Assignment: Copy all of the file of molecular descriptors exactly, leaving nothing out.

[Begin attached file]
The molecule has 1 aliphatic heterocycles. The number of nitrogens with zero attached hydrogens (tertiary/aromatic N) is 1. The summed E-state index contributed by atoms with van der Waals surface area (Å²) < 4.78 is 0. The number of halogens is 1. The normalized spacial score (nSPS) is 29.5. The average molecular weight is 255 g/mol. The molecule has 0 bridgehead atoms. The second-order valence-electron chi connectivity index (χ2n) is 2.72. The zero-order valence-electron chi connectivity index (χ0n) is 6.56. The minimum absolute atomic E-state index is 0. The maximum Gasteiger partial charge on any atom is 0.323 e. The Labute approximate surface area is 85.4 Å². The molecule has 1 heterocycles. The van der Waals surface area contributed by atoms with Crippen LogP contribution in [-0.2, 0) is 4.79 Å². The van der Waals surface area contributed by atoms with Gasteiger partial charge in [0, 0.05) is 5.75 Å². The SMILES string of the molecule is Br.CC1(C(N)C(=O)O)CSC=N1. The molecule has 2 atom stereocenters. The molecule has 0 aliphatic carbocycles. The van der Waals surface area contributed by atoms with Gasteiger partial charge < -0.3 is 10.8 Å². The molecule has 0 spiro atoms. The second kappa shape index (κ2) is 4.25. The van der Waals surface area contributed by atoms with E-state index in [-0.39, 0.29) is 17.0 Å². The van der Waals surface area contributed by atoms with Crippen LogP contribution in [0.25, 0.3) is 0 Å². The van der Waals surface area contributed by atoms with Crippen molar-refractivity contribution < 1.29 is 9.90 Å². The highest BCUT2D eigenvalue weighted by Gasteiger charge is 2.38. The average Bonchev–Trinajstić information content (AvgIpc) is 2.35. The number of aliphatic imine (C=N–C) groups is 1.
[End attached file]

The molecule has 1 aliphatic heterocycles. The number of nitrogens with zero attached hydrogens (tertiary/aromatic N) is 1. The summed E-state index contributed by atoms with van der Waals surface area (Å²) < 4.78 is 0. The number of halogens is 1. The normalized spacial score (nSPS) is 29.5. The average molecular weight is 255 g/mol. The molecule has 0 bridgehead atoms. The second-order valence-electron chi connectivity index (χ2n) is 2.72. The zero-order valence-electron chi connectivity index (χ0n) is 6.56. The minimum absolute atomic E-state index is 0. The maximum Gasteiger partial charge on any atom is 0.323 e. The Labute approximate surface area is 85.4 Å². The molecule has 1 heterocycles. The van der Waals surface area contributed by atoms with Crippen LogP contribution in [-0.2, 0) is 4.79 Å². The van der Waals surface area contributed by atoms with Gasteiger partial charge in [0, 0.05) is 5.75 Å². The SMILES string of the molecule is Br.CC1(C(N)C(=O)O)CSC=N1. The molecule has 2 atom stereocenters. The molecule has 0 aliphatic carbocycles. The van der Waals surface area contributed by atoms with Gasteiger partial charge < -0.3 is 10.8 Å². The molecule has 0 spiro atoms. The second kappa shape index (κ2) is 4.25. The van der Waals surface area contributed by atoms with E-state index in [-0.39, 0.29) is 17.0 Å². The van der Waals surface area contributed by atoms with Crippen LogP contribution in [0.25, 0.3) is 0 Å². The van der Waals surface area contributed by atoms with Crippen molar-refractivity contribution < 1.29 is 9.90 Å². The highest BCUT2D eigenvalue weighted by Gasteiger charge is 2.38. The average Bonchev–Trinajstić information content (AvgIpc) is 2.35. The number of aliphatic imine (C=N–C) groups is 1.